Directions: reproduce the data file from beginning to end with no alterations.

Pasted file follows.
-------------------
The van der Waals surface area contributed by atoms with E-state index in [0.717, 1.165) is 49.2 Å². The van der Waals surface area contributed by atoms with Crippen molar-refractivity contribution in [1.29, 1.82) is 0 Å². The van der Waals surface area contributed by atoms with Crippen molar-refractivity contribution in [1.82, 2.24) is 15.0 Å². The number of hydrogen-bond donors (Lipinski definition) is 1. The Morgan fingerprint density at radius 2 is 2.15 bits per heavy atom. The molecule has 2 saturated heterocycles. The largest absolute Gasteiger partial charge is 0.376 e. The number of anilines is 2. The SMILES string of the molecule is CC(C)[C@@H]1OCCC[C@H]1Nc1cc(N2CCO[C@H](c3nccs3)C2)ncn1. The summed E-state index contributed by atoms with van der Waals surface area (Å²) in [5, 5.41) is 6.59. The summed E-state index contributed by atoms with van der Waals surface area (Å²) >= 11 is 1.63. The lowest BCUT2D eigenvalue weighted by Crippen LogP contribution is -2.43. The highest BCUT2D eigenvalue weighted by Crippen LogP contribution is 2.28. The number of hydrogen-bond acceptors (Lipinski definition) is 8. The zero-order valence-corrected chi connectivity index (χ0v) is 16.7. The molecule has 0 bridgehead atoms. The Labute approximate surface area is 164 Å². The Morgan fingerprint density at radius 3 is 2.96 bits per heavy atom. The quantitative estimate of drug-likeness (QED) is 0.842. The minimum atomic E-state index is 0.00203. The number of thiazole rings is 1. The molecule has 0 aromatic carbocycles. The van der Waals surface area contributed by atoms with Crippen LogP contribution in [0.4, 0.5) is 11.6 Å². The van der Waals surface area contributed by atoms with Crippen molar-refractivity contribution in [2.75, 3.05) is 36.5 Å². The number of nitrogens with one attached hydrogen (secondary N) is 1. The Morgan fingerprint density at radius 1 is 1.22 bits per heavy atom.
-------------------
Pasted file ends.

The van der Waals surface area contributed by atoms with E-state index in [0.717, 1.165) is 49.2 Å². The van der Waals surface area contributed by atoms with Crippen molar-refractivity contribution in [1.29, 1.82) is 0 Å². The van der Waals surface area contributed by atoms with Crippen molar-refractivity contribution in [1.82, 2.24) is 15.0 Å². The number of hydrogen-bond donors (Lipinski definition) is 1. The Morgan fingerprint density at radius 2 is 2.15 bits per heavy atom. The molecule has 2 saturated heterocycles. The largest absolute Gasteiger partial charge is 0.376 e. The number of anilines is 2. The SMILES string of the molecule is CC(C)[C@@H]1OCCC[C@H]1Nc1cc(N2CCO[C@H](c3nccs3)C2)ncn1. The summed E-state index contributed by atoms with van der Waals surface area (Å²) in [5, 5.41) is 6.59. The summed E-state index contributed by atoms with van der Waals surface area (Å²) >= 11 is 1.63. The lowest BCUT2D eigenvalue weighted by Crippen LogP contribution is -2.43. The highest BCUT2D eigenvalue weighted by Crippen LogP contribution is 2.28. The number of hydrogen-bond acceptors (Lipinski definition) is 8. The zero-order valence-corrected chi connectivity index (χ0v) is 16.7. The molecule has 0 bridgehead atoms. The Labute approximate surface area is 164 Å². The Morgan fingerprint density at radius 3 is 2.96 bits per heavy atom. The quantitative estimate of drug-likeness (QED) is 0.842. The minimum atomic E-state index is 0.00203. The number of thiazole rings is 1. The molecule has 0 aromatic carbocycles. The van der Waals surface area contributed by atoms with Crippen LogP contribution in [0.4, 0.5) is 11.6 Å². The van der Waals surface area contributed by atoms with Crippen molar-refractivity contribution in [2.75, 3.05) is 36.5 Å². The number of nitrogens with one attached hydrogen (secondary N) is 1. The Morgan fingerprint density at radius 1 is 1.22 bits per heavy atom.